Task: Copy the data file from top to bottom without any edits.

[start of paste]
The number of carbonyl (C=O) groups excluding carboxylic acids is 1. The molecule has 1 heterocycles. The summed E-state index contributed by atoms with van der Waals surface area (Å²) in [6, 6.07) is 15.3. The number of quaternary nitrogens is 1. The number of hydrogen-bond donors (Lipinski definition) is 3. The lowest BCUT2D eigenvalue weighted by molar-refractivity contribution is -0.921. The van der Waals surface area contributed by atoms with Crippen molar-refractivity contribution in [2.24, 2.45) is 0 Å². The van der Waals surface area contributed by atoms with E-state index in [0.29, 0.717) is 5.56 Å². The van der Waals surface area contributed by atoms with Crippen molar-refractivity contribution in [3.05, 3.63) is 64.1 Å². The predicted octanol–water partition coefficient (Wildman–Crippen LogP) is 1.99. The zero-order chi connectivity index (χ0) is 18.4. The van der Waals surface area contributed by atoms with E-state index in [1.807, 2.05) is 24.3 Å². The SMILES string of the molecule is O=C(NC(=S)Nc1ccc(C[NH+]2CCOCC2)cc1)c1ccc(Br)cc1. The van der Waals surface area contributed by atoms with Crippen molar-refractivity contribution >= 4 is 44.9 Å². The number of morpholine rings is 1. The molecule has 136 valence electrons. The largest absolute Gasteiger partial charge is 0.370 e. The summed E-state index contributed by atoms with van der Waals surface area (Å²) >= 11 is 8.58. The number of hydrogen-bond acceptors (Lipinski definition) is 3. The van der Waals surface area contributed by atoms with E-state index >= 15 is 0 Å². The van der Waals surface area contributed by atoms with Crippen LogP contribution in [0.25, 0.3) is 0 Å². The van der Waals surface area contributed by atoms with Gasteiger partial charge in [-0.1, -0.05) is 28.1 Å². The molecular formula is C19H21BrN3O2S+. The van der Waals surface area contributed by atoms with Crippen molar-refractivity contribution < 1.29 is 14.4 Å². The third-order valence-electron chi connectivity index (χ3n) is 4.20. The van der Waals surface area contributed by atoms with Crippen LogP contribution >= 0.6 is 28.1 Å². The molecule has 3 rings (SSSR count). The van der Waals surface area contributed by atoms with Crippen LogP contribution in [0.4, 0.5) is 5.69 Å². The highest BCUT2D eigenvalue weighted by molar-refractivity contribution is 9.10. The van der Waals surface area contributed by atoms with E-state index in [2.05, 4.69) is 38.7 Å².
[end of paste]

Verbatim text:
The number of carbonyl (C=O) groups excluding carboxylic acids is 1. The molecule has 1 heterocycles. The summed E-state index contributed by atoms with van der Waals surface area (Å²) in [6, 6.07) is 15.3. The number of quaternary nitrogens is 1. The number of hydrogen-bond donors (Lipinski definition) is 3. The lowest BCUT2D eigenvalue weighted by molar-refractivity contribution is -0.921. The van der Waals surface area contributed by atoms with Crippen molar-refractivity contribution in [2.24, 2.45) is 0 Å². The van der Waals surface area contributed by atoms with E-state index in [0.29, 0.717) is 5.56 Å². The van der Waals surface area contributed by atoms with Crippen molar-refractivity contribution in [3.05, 3.63) is 64.1 Å². The predicted octanol–water partition coefficient (Wildman–Crippen LogP) is 1.99. The zero-order chi connectivity index (χ0) is 18.4. The van der Waals surface area contributed by atoms with E-state index in [1.807, 2.05) is 24.3 Å². The SMILES string of the molecule is O=C(NC(=S)Nc1ccc(C[NH+]2CCOCC2)cc1)c1ccc(Br)cc1. The van der Waals surface area contributed by atoms with Crippen molar-refractivity contribution >= 4 is 44.9 Å². The number of morpholine rings is 1. The molecule has 136 valence electrons. The largest absolute Gasteiger partial charge is 0.370 e. The summed E-state index contributed by atoms with van der Waals surface area (Å²) >= 11 is 8.58. The number of hydrogen-bond acceptors (Lipinski definition) is 3. The van der Waals surface area contributed by atoms with E-state index >= 15 is 0 Å². The van der Waals surface area contributed by atoms with Crippen LogP contribution in [0.25, 0.3) is 0 Å². The van der Waals surface area contributed by atoms with Gasteiger partial charge in [-0.1, -0.05) is 28.1 Å². The molecular formula is C19H21BrN3O2S+. The van der Waals surface area contributed by atoms with Crippen molar-refractivity contribution < 1.29 is 14.4 Å². The third-order valence-electron chi connectivity index (χ3n) is 4.20. The van der Waals surface area contributed by atoms with Crippen LogP contribution >= 0.6 is 28.1 Å². The molecule has 3 rings (SSSR count). The van der Waals surface area contributed by atoms with Crippen LogP contribution in [0.4, 0.5) is 5.69 Å². The highest BCUT2D eigenvalue weighted by molar-refractivity contribution is 9.10. The van der Waals surface area contributed by atoms with E-state index in [2.05, 4.69) is 38.7 Å².